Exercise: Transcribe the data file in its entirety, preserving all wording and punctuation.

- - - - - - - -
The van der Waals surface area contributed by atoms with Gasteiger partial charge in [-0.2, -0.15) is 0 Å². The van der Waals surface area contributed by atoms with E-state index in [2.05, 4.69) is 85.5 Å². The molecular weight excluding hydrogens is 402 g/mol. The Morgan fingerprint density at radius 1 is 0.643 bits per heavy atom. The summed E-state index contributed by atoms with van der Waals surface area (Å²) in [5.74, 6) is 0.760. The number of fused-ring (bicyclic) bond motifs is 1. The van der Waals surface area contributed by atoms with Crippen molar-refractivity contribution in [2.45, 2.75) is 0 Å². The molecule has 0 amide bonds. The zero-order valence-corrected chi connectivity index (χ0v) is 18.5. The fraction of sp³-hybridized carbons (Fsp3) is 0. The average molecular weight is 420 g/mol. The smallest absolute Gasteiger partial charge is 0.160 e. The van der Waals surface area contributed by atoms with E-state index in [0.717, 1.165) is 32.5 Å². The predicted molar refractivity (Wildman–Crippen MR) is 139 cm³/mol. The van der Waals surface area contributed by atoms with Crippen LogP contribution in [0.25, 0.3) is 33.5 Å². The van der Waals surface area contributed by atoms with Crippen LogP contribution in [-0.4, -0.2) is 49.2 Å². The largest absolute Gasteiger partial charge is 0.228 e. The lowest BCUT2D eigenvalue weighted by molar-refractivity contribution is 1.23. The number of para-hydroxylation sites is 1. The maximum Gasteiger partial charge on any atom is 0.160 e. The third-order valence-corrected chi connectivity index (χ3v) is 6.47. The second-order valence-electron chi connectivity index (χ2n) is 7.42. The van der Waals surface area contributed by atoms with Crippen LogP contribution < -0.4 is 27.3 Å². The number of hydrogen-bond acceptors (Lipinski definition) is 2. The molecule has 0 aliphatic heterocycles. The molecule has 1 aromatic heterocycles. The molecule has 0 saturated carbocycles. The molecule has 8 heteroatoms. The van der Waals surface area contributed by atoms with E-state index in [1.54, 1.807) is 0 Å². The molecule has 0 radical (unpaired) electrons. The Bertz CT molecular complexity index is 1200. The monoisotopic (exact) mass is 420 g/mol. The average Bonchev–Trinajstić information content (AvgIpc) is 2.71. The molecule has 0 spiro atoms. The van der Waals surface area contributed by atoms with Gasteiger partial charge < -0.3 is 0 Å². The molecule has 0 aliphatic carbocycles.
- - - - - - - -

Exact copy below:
The van der Waals surface area contributed by atoms with Gasteiger partial charge in [-0.2, -0.15) is 0 Å². The van der Waals surface area contributed by atoms with E-state index in [2.05, 4.69) is 85.5 Å². The molecular weight excluding hydrogens is 402 g/mol. The Morgan fingerprint density at radius 1 is 0.643 bits per heavy atom. The summed E-state index contributed by atoms with van der Waals surface area (Å²) in [5.74, 6) is 0.760. The number of fused-ring (bicyclic) bond motifs is 1. The van der Waals surface area contributed by atoms with Crippen molar-refractivity contribution in [2.45, 2.75) is 0 Å². The molecule has 0 amide bonds. The zero-order valence-corrected chi connectivity index (χ0v) is 18.5. The fraction of sp³-hybridized carbons (Fsp3) is 0. The average molecular weight is 420 g/mol. The smallest absolute Gasteiger partial charge is 0.160 e. The van der Waals surface area contributed by atoms with E-state index in [0.717, 1.165) is 32.5 Å². The predicted molar refractivity (Wildman–Crippen MR) is 139 cm³/mol. The van der Waals surface area contributed by atoms with Crippen LogP contribution in [0.25, 0.3) is 33.5 Å². The van der Waals surface area contributed by atoms with Crippen LogP contribution in [-0.4, -0.2) is 49.2 Å². The largest absolute Gasteiger partial charge is 0.228 e. The lowest BCUT2D eigenvalue weighted by molar-refractivity contribution is 1.23. The number of para-hydroxylation sites is 1. The maximum Gasteiger partial charge on any atom is 0.160 e. The third-order valence-corrected chi connectivity index (χ3v) is 6.47. The second-order valence-electron chi connectivity index (χ2n) is 7.42. The van der Waals surface area contributed by atoms with Crippen LogP contribution < -0.4 is 27.3 Å². The number of hydrogen-bond acceptors (Lipinski definition) is 2. The molecule has 0 aliphatic heterocycles. The molecule has 1 aromatic heterocycles. The molecule has 0 saturated carbocycles. The molecule has 8 heteroatoms. The van der Waals surface area contributed by atoms with E-state index in [1.54, 1.807) is 0 Å². The molecule has 0 radical (unpaired) electrons. The Bertz CT molecular complexity index is 1200. The monoisotopic (exact) mass is 420 g/mol. The average Bonchev–Trinajstić information content (AvgIpc) is 2.71. The molecule has 0 spiro atoms. The van der Waals surface area contributed by atoms with Gasteiger partial charge < -0.3 is 0 Å². The molecule has 0 aliphatic carbocycles.